Concerns Rising About Drug Management In HDHPs

Companies that offer high-deductible health plans (HDHPs) are seeing significant dissatisfaction from employees when it comes to drug utilization management, a new report has found. The report also noted that employer sponsors of HDHPs are paying attention to this dissatisfaction, as well as developments such as the Great Resignation, when it comes to designing benefits.

The study, by Pharmaceutical Strategies Group (PSG), an EPIC company and sponsored by RX Savings Solutions (RxSS), is called the Trends in Drug Benefits Report. For the report, PSG surveyed 153 benefits leaders, representing plan sponsors of an estimated 35.1 million covered lives.

Dissatisfaction seen from enrollees

The study outlined some possibly troubling developments with HDHP drug management and utilization.

For example, 57% of respondents cited member acceptance as a barrier to holding down costs and managing pharmacy benefits. Part of what might be driving the lack of support is the use of formulary exclusions. The use of such exclusions—which are intended to hold down overall pharmacy costs but can aggravate plan members who have to find alternatives—is highly unpopular, the study found. A large percentage of respondents, 69%, said member dissatisfaction was their top challenge with formulary exclusions. And that’s a problem, since 81% of companies in the survey said their plans had formulary exclusions.

Other problems with HDHPs and drug coverage, according to the survey, was lack of affordability before the plan’s deductible was met (22% of respondents), and lack of member understanding in using HDHPs (19%).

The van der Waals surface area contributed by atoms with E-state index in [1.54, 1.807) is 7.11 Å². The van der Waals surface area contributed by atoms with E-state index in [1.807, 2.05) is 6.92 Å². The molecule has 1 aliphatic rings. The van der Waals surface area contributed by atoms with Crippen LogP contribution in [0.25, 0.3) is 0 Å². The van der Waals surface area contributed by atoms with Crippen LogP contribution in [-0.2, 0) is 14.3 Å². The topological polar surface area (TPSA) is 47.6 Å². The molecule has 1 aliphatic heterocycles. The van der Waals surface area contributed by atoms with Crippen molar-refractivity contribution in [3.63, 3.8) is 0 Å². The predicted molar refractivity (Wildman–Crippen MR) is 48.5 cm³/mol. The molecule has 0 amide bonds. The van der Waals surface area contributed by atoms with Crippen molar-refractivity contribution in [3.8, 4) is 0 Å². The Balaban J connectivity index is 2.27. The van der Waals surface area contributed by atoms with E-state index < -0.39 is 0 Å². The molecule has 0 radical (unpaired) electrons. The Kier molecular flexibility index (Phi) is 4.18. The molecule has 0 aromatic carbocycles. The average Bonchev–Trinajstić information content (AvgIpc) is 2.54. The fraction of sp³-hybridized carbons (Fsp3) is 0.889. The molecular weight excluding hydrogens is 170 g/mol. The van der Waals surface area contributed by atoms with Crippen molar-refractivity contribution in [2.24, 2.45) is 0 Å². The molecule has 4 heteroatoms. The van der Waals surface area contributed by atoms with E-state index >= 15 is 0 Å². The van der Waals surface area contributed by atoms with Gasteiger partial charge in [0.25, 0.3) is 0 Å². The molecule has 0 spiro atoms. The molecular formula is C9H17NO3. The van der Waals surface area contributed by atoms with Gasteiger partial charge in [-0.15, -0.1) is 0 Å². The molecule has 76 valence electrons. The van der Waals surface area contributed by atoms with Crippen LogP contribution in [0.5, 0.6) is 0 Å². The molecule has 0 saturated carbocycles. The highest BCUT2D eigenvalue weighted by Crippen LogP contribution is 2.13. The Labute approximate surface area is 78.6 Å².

The employers’ viewpoint

Perhaps because of member dissatisfaction, plan sponsors have become less positive about HDHPs. “Thought the majority of respondents reported offering a HDHP, they expressed mixed views on whether these plans achieve their advertised aims,” the study said. “Only 35% of respondents agreed or strongly agreed that HDHPs are an effective way to manage overall drug trend. A somewhat larger percentage (51%) agreed or strongly agreed that HDHPs are an effective way to help members become better health care consumers and make wiser medication choices.”

The report added that these responses have changed since the last survey in 2018. In that study, 41% of respondents thought HDHPs helped manage drug trend (pharmaceutical costs to members) and 58% said HDHPs helped members become better health care consumers.

The study also found that companies that sponsor health plans seem to be paying attention to the concerns of their employees. The survey showed that 41% of respondents said the importance of member experience has increased somewhat or greatly since the start of the COVID-19 pandemic. A smaller number, 27%, reported that the Great Resignation has impacted their benefit strategy.

“Plan designs evolve, solutions come and go, and priorities shift. At the end of the day, consumers shoulder an increasingly unsustainable share of medical and pharmacy costs,” said Michael Rea, PharmD, founder and CEO of RxSS. “The research conducted by PSG will help inform drug benefit design decisions that work toward an elusive but important goal, one that is underscored by the impact of COVID-19 and the Great Resignation.”


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